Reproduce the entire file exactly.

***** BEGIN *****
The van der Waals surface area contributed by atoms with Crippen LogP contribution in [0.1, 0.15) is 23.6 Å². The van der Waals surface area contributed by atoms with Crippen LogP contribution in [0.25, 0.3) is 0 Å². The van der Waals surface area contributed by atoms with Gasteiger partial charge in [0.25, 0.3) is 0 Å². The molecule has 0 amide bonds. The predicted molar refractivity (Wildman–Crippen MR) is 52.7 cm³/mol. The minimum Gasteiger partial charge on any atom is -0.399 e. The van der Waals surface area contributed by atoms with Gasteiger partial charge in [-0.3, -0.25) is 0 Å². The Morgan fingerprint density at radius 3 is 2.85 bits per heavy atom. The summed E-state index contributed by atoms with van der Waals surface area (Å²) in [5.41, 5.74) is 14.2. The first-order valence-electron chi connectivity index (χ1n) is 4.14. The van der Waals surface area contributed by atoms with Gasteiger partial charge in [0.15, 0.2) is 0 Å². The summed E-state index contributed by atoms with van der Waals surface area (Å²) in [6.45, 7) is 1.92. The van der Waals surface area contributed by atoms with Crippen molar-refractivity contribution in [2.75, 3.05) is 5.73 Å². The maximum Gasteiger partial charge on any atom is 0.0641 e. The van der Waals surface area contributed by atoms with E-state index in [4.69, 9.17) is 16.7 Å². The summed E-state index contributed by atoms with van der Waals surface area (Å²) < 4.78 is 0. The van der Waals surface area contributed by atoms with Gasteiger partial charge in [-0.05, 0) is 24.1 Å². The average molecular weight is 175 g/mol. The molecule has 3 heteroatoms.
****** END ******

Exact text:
The van der Waals surface area contributed by atoms with Crippen LogP contribution in [0.1, 0.15) is 23.6 Å². The van der Waals surface area contributed by atoms with Crippen LogP contribution in [0.25, 0.3) is 0 Å². The van der Waals surface area contributed by atoms with Gasteiger partial charge in [0.25, 0.3) is 0 Å². The molecule has 0 amide bonds. The predicted molar refractivity (Wildman–Crippen MR) is 52.7 cm³/mol. The minimum Gasteiger partial charge on any atom is -0.399 e. The van der Waals surface area contributed by atoms with Gasteiger partial charge in [-0.3, -0.25) is 0 Å². The Morgan fingerprint density at radius 3 is 2.85 bits per heavy atom. The summed E-state index contributed by atoms with van der Waals surface area (Å²) in [5.41, 5.74) is 14.2. The first-order valence-electron chi connectivity index (χ1n) is 4.14. The van der Waals surface area contributed by atoms with Gasteiger partial charge in [0.15, 0.2) is 0 Å². The summed E-state index contributed by atoms with van der Waals surface area (Å²) in [6.45, 7) is 1.92. The van der Waals surface area contributed by atoms with Crippen molar-refractivity contribution in [2.75, 3.05) is 5.73 Å². The maximum Gasteiger partial charge on any atom is 0.0641 e. The van der Waals surface area contributed by atoms with E-state index in [4.69, 9.17) is 16.7 Å². The summed E-state index contributed by atoms with van der Waals surface area (Å²) < 4.78 is 0. The van der Waals surface area contributed by atoms with Gasteiger partial charge in [-0.05, 0) is 24.1 Å². The average molecular weight is 175 g/mol. The molecule has 3 heteroatoms.